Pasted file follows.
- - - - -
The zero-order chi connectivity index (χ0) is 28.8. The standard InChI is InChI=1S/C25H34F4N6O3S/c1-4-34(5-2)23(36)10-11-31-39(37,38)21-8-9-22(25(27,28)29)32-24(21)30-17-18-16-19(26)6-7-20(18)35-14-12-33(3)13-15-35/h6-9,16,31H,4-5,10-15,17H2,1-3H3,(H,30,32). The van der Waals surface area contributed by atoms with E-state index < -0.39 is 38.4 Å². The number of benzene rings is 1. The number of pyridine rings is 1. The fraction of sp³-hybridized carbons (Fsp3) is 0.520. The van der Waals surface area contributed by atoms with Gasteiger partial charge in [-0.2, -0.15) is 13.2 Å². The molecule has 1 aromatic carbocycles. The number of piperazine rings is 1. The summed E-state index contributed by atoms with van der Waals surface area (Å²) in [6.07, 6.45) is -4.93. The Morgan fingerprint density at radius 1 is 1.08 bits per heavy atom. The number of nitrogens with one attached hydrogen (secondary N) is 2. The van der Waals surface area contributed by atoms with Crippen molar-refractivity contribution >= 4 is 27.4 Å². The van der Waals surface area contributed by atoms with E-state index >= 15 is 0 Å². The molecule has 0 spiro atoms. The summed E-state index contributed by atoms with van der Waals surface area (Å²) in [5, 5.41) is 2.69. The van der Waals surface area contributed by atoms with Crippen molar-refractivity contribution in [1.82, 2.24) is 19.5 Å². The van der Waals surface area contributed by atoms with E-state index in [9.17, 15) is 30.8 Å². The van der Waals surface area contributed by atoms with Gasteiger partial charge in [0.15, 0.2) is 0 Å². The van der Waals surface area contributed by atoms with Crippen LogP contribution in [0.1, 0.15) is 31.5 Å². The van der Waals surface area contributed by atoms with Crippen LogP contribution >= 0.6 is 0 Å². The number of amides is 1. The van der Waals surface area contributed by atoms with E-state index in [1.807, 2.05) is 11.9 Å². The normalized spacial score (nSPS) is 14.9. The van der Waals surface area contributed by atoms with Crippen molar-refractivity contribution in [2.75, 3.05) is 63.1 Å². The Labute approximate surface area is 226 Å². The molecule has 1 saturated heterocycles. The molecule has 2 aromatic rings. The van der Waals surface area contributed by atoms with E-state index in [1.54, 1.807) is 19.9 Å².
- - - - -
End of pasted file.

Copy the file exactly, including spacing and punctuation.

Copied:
The zero-order chi connectivity index (χ0) is 28.8. The standard InChI is InChI=1S/C25H34F4N6O3S/c1-4-34(5-2)23(36)10-11-31-39(37,38)21-8-9-22(25(27,28)29)32-24(21)30-17-18-16-19(26)6-7-20(18)35-14-12-33(3)13-15-35/h6-9,16,31H,4-5,10-15,17H2,1-3H3,(H,30,32). The van der Waals surface area contributed by atoms with E-state index < -0.39 is 38.4 Å². The number of benzene rings is 1. The number of pyridine rings is 1. The fraction of sp³-hybridized carbons (Fsp3) is 0.520. The van der Waals surface area contributed by atoms with Gasteiger partial charge in [-0.2, -0.15) is 13.2 Å². The molecule has 1 aromatic carbocycles. The number of piperazine rings is 1. The summed E-state index contributed by atoms with van der Waals surface area (Å²) in [6.07, 6.45) is -4.93. The Morgan fingerprint density at radius 1 is 1.08 bits per heavy atom. The number of nitrogens with one attached hydrogen (secondary N) is 2. The van der Waals surface area contributed by atoms with Crippen molar-refractivity contribution >= 4 is 27.4 Å². The van der Waals surface area contributed by atoms with E-state index >= 15 is 0 Å². The molecule has 0 spiro atoms. The summed E-state index contributed by atoms with van der Waals surface area (Å²) in [5, 5.41) is 2.69. The van der Waals surface area contributed by atoms with Crippen molar-refractivity contribution in [1.82, 2.24) is 19.5 Å². The van der Waals surface area contributed by atoms with E-state index in [9.17, 15) is 30.8 Å². The van der Waals surface area contributed by atoms with Gasteiger partial charge in [0.15, 0.2) is 0 Å². The van der Waals surface area contributed by atoms with Crippen LogP contribution in [0.1, 0.15) is 31.5 Å². The van der Waals surface area contributed by atoms with Crippen LogP contribution >= 0.6 is 0 Å². The number of amides is 1. The van der Waals surface area contributed by atoms with E-state index in [1.807, 2.05) is 11.9 Å². The normalized spacial score (nSPS) is 14.9. The van der Waals surface area contributed by atoms with Crippen molar-refractivity contribution in [2.75, 3.05) is 63.1 Å². The Labute approximate surface area is 226 Å². The molecule has 1 saturated heterocycles. The molecule has 2 aromatic rings. The van der Waals surface area contributed by atoms with E-state index in [1.54, 1.807) is 19.9 Å².